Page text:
It is the right of every company to defend its copyright. And so is the case of Hollywood studios that have been fighting the “good” fight since the Napster scandal first shed light upon the new phenomenon of P2P file sharing. At least in one moment of our lives we face an event in which our copy or legal rights are broken, and so we can understand their constant and aggressive fight toward P2P. What we “universally” don't like is lying.
For a couple of years now, studios (movie and music alike) are accusing piracy and file sharing of destroying the movie and music industry. They're stating that with the increase in file sharing and P2P usage seen in the rising traffic toward torrent trackers, studio revenue is constantly going down.
Some of the executives have reached a point in which they lie in the face of magazine readers by stating that piracy has reduced income and they don't have enough money to make more films. Some others have warned that the continuing trend of pirating movies on the web will surely lead to studio bankruptcies in the very near future. All of this cannot be any further from the truth.
As any person that is involved in a creative environment where legal copyrights mean the right to get paid, we can all understand their quest in getting the proper payment for their work.
Disgraceful on their part is the way they do it. Taking a closer look at numerous studies and statistics about the movie and music industry, one can only think where these studios are getting their paranoid “end-of-the-world” type of statistics.
and ABC News
pointed out in articles published at the start of December 2009, the movie industry is billions of years away from any financial problem. And when we say billions, we mean billions. Take a look at the following graph, for example. It shows the worldwide movie gross income and the way it has evolved from 2004 until now. Take notice of the fact that the numbers for 2009 are still incomplete.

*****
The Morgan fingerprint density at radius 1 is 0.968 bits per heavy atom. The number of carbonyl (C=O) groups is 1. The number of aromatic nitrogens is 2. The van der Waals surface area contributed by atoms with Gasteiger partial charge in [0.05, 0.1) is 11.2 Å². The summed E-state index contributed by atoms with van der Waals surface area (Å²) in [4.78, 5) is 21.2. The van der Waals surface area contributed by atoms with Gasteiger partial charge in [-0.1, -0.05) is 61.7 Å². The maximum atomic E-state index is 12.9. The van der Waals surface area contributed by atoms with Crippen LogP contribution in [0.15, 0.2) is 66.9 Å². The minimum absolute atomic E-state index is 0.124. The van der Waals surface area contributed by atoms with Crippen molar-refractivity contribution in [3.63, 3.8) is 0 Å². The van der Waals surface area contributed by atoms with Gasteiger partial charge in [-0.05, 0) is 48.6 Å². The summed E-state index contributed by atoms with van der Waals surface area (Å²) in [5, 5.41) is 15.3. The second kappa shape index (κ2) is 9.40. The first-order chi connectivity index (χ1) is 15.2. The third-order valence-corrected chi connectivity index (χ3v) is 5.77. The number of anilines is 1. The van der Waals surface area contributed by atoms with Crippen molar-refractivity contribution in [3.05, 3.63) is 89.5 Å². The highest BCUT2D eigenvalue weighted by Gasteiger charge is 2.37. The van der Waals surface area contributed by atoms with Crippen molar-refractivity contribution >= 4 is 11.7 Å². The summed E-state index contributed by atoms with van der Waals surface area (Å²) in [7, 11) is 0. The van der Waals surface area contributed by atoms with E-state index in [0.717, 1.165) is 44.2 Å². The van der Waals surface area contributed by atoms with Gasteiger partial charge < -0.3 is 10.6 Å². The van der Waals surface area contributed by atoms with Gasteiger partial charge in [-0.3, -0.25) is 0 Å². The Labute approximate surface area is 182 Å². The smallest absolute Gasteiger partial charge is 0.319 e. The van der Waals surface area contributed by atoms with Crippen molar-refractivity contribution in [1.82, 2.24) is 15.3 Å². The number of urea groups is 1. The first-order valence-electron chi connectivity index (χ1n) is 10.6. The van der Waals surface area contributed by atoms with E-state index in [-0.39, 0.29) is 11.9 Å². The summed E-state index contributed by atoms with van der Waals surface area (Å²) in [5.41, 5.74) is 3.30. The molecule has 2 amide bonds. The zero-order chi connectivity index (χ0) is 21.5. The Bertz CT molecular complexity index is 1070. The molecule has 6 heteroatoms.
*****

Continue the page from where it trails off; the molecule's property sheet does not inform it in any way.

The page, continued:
Not only did they make more movies than last year, but the rise in average ticket prices from $7.18 to $7.46 has contributed to a much richer year.
As you can see, there are no gloomy predictions in the near future for movie studios. Quite the contrary. Movie studios are expected to break their previous gross income record by more than $1 billion dollars. With $10.6 billion dollars expected to go in their pockets by the end of the year, the fact of the matter is that their fight against piracy leads us to believe that most of the movie moguls are starting to suffer from the “what if” syndrome. “What if online piracy didn't exist? How much money would I have made then?”
Let's not forget that even if this year's figures
are at $8.9 billion, the number is only $800 million under last year's figure of $9.7 billion. The mark is easily surpassable since movies like Avatar
and Sherlock Holmes
are to be released, only Avatar being expected to bring in figures of $700-800 million dollars worldwide. Also, the holiday season is starting, and all those cheesy Christmas movies are to be outed as well.
A regular reader can only wonder why these lies are necessary. Is there something to gain in victimizing yourself? Isn't the fear of ridicule bigger than the fans’ respect?
“Last year the leading Hollywood studios made 162 films — more than 40 fewer than in 2006, and the lowest number in a decade” said Michael Lynton, Chairman and CEO of Sony Pictures Entertainment in an article he wrote for Times Online
He added that “Online theft siphons billions of dollars out of the marketplace. That means less money to make movies. Projects get scaled back and others dropped. Some potential blockbusters won’t get made. Some new writers, actors and film-makers won’t get discovered.”
That may be true. But the MPAA (Motion Picture Association of America) and its global partner MPA (Motion Picture Association), organizations that have fought for copyright infringements across the globe, are mainly formed and run by those financial-challenged “leading Hollywood studios.” Ironically or not, the MPA officially announced
on its website that “Worldwide box office reached another all-time high in 2008 at $28.1 billion, an increase of 5.2% over 2007” and also “The Domestic box office continued to grow in 2008, reaching $9.79 billion after a 1.7% gain.” Something is contradictory in here. Studios made lesser movies, but they cashed in more money?
Maybe the financial crisis that hit the economy made movie studios filter out risky projects, but when more profit was made that leads us to believe that good crisis management was involved. This does not show at all the picture described by Mr. Lynton.